“The Great Society,” as Ronald Reagan once said, “is great only in power, in size and in cost.”
By now you’ve likely heard about the study conducted by Joanna Bisgaier and Karin V. Rhodes published in the New England Journal of Medicine, which has rocketed around the policy community over the past week. Essentially, it aimed at proving something that is already known by most in the field – and denied only by those ignorant of the truth or with a political motive to deny it: the level of access granted by Medicaid and CHIP is completely insufficient to meet the demands of the population it purports to serve.
As Kathryn Nix writes at The Foundry, drilling down to the essence of the study: “While specialists turned away 11 percent of privately insured children, 66 percent of children with Medicaid were unable to get an appointment. For those who did, the waiting time was 22 days longer than for other patients.” An excerpt:
We completed 546 paired calls to 273 specialty clinics and found significant disparities in provider acceptance of Medicaid–CHIP versus private insurance across all tested specialties. Overall, 66% of Medicaid–CHIP callers (179 of 273) were denied an appointment as compared with 11% of privately insured callers (29 of 273) (relative risk, 6.2; 95% confidence interval [CI], 4.3 to 8.8; P<0.001). Among 89 clinics that accepted both insurance types, the average wait time for Medicaid–CHIP enrollees was 22 days longer than that for privately insured children (95% CI, 6.8 to 37.5; P=0.005) …
We found a disparity in access to outpatient specialty care between children with public insurance and those with private insurance. Policy interventions that encourage providers to accept patients with public insurance are needed to improve access to care.
This study is completely consistent with the findings of a half-dozen other studies over the past several years, stretching as far back as the breast cancer studies of the mid-nineties and more recent research that showed Medicaid to be only marginally better than if you’re uninsured and offer to pay just $20 at the time of the appointment.
There’s a New York Times article on the NEJM study. The money quote, from a medical director at a Chicago-area hospital: “It’s interesting to think you even need a study to prove that. It’s pretty much common knowledge.” (In the medical community it is, yes, but not in economics departments.)
What the study shows is that the current system, even without the addition of millions of new participants under Obama’s nationalized health care system, is already failing to serve those it promised to provide with care. And the pre-PPACA estimates regarding how many new participants will be standing in line is likely to be on the low side of reality: this NEJM piece is the first major one I’ve seen that notes the same “woodwork” effect Cato’s Jagadeesh Gokhale has studied. They describe it as one of “two potential budget-busting provisions for states” within Obama’s law:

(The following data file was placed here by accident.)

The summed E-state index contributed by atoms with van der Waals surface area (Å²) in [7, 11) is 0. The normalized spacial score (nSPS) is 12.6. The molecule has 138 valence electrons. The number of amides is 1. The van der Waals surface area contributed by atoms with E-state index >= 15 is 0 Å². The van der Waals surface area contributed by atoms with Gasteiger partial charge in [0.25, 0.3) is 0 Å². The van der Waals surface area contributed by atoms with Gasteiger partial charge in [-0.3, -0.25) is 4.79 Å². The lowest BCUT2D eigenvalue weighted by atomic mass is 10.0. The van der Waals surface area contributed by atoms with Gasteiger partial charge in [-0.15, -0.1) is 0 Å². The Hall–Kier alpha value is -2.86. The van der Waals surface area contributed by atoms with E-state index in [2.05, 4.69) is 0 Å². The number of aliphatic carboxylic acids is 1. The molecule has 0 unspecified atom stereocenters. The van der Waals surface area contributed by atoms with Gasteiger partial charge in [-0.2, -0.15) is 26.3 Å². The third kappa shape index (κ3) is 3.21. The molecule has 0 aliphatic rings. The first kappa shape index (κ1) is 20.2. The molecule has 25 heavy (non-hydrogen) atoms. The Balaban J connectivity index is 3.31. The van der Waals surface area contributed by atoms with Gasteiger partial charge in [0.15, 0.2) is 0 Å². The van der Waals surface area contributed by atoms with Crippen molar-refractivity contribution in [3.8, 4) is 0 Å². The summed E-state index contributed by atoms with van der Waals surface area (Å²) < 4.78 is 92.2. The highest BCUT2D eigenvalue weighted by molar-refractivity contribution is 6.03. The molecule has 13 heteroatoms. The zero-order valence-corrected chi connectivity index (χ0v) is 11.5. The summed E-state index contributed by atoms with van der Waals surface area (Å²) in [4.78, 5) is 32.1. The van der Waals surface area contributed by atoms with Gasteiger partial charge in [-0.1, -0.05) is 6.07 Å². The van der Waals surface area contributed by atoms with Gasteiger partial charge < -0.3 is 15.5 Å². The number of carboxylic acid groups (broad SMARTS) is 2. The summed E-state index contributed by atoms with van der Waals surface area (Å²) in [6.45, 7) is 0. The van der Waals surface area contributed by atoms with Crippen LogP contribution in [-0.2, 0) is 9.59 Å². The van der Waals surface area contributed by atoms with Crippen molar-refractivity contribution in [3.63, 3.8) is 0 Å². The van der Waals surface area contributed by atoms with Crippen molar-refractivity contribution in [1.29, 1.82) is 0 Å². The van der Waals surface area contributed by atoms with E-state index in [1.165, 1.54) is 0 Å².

As of 2014, it expands Medicaid eligibility to people with incomes up to 133% of the federal poverty level. A “Maintenance of Effort” rule in the legislation prohibits states from tightening their eligibility criteria before that time. Thus, states must manage difficult budget shortfalls at a time when the enhanced matching rate for federal funding is expiring, but the easiest way to save money – cutting people from the rolls – is simply not allowed. (The enrollment cut in Arizona is a unique case, because the state is simply choosing not to renew a special waiver program that will expire later this year.)
The other large wrinkle in the ACA relates to what happens to people who are already eligible for Medicaid under current law but are not enrolled. Whereas federal funds cover 100% of costs for newly eligible individuals starting in 2014, states receive the traditional federal contribution rate (currently 50 to 75%, depending on the state) for any additional enrollment of people who were already eligible. Millions of low-income Americans are currently eligible for Medicaid but do not participate because of enrollment barriers, poor retention, or lack of information. States anticipate that many such uninsured individuals will come out of the woodwork and sign up for Medicaid under the ACA, thanks to heavy media coverage, streamlined enrollment procedures required by the law, and the individual mandate to obtain insurance.
We launched ReformMedicaid.org out of recognition that Medicaid’s failure is going to become an issue everyone cares about soon enough. But even I didn’t expect it would be this soon.
— Benjamin Domenech
IN THIS ISSUE:
It would be silly to think they’re just stopping because they’ve waived all their political allies who really need it, right?
The Obama administration on Friday said it would stop granting new waivers to the health-care overhaul in September following sharp opposition from Republicans who cited the waivers in their bid to undermine the law.
As of the end of May, the administration had granted 1,433 waivers to a part of the 2010 law that prevents employers and other health-plan providers from capping annual benefit payouts below $750,000 a year. Those entities, and any others that secure a waiver by Sept. 22, will be able to keep their one-year waivers, and apply for extensions through 2013.
SOURCE: The Wall Street Journal
At Kaiser Health News, a piece on how PPACA “takes this simple idea and makes it extraordinarily complicated – if not impossible – to execute”:
By adding a litany of new minimum-insurance requirements and regulations to the original bipartisan idea, health insurance purchased through an exchange will likely end up more expensive than it is now.
For instance, mandates on the minimum share of health care costs that insurers must cover for all plans, along with a richer new federal “essential benefits” package, will drive up insurance costs for individuals and small businesses. Federal premium tax credits and cost sharing subsidies on the exchanges will also “bid up” premiums as individuals gravitate toward more expensive coverage.